Looking just at mobile display ad revenue, five companies again dominate. It is nearly the same five as for display ad revenue overall, with Pandora in place of Verizon. These five held onto a slightly smaller share of the mobile display ad market in 2015 (61%) as they did in 2014 (63%).
Digital news revenue
Legacy media companies and digital startups alike must compete for digital dollars in an environment dominated by large companies like Facebook and Google.
No comprehensive data are available for digital revenue going to news companies overall. Each legacy media fact sheet highlights whatever limited or anecdotal data exist, in order to provide as complete a financial picture as possible (see the newspaper fact sheet and the local TV fact sheet for more). Here, we do the same for digital news publications, most of which were born on the web, to gather clues about general trends in advertising, venture capital, philanthropy and other forms of funding that underpin this sector.
The available data for many high-traffic digital news startups suggest that some are generating tens of millions of dollars annually in display and native advertising, in addition to multiple rounds of funding raised through venture capital. Some venture funding comes from investment firms that specialize in startups, while in other cases it comes from legacy media companies through their own venture arms. Below is a look at some of the larger digital publishers for whom recent revenue and investment figures have been reported:
- Vox Media received a $200 million round of funding from NBC Universal in August 2015, on top of an earlier $100 million from a group of investors including NBC Universal’s parent, Comcast.
- BuzzFeed was reported to have generated at least $100 million in 2014 and raised $200 million in equity from NBC Universal in 2015. News reports in 2016 suggested that BuzzFeed had missed its 2015 financial targets, though representatives of the site denied the specifics of those claims.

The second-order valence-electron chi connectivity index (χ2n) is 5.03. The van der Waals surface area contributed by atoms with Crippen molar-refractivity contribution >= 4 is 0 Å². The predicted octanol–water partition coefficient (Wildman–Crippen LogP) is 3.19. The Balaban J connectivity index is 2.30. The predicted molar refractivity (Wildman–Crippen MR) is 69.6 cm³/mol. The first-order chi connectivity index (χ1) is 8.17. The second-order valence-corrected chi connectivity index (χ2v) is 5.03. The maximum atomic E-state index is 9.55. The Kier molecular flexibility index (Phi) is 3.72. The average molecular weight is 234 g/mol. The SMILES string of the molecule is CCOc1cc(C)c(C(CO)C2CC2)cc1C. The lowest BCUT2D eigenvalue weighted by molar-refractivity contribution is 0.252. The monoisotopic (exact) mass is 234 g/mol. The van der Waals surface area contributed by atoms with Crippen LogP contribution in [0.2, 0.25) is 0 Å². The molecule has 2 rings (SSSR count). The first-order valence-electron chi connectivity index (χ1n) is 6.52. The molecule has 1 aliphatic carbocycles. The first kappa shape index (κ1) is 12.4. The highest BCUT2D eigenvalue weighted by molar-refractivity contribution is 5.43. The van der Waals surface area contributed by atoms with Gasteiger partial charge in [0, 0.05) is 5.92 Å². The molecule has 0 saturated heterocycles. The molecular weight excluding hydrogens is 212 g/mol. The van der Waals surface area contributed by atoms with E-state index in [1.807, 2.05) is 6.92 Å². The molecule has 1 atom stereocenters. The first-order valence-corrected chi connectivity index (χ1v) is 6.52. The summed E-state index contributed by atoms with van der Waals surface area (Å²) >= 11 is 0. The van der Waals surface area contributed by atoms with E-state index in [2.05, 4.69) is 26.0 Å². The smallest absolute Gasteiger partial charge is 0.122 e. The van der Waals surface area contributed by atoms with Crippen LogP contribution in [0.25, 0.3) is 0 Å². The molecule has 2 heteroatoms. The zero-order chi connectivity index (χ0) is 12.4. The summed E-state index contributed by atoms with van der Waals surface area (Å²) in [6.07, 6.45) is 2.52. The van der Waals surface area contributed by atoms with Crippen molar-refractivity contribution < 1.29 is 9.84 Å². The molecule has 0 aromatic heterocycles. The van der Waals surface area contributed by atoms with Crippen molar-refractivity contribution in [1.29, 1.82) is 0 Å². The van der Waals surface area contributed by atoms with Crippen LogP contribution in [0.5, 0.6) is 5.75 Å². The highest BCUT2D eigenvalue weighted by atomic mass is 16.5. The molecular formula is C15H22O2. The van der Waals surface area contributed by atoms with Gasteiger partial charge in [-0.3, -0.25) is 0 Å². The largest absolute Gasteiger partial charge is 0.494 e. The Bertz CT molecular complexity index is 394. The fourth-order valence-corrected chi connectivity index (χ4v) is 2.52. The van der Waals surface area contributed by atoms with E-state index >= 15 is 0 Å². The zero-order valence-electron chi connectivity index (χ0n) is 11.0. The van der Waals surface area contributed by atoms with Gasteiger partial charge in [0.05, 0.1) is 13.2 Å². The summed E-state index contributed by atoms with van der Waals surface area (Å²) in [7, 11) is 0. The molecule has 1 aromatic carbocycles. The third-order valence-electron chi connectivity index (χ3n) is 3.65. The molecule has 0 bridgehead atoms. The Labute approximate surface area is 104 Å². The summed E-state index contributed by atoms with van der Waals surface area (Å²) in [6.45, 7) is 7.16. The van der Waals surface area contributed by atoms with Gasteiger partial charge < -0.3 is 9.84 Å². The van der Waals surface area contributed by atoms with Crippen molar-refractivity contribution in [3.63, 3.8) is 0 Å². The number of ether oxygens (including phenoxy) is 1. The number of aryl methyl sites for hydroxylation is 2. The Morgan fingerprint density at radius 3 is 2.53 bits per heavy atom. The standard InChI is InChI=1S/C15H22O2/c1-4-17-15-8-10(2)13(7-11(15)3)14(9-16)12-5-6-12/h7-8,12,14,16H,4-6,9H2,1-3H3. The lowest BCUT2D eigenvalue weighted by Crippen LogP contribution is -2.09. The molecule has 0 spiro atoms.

- Business Insider received $25 million in early 2015 from a group of investors led by German media conglomerate Axel Springer SE. A few months later, in September, Axel Springer bought a controlling stake in the publication, valuing it at $442 million.
- The Huffington Post was reported to have broken even on $146 million in revenue in 2014.
In addition, a number of major digital news publishers shifted their content strategy and focus in 2015 and early 2016, leading to structural and staffing changes that serve as indicators for the state of the digital news business:
- Mashable shifted focus to entertainment video early in 2016, initiating a number of editorial layoffs. This was preceded by a $17 million round of funding led by Time Warner Investments in early 2015.
- Gawker rebranded as a politics site in late 2015, eliminating a number of staffers and contributors who covered other topics.
- For its launch in the spring of 2015, Politico Europe added a number of journalists to its staff, then, later in the fall, announced plans to double its size in 2016.
- Yahoo announced in 2016 that it is working on a plan to cut at least 10% of its workforce. This restructuring is reported to especially affect its media properties.
Aside from these national publishers, a large number of smaller, often local, websites get by with substantially more modest annual revenue.
Local digital news publishers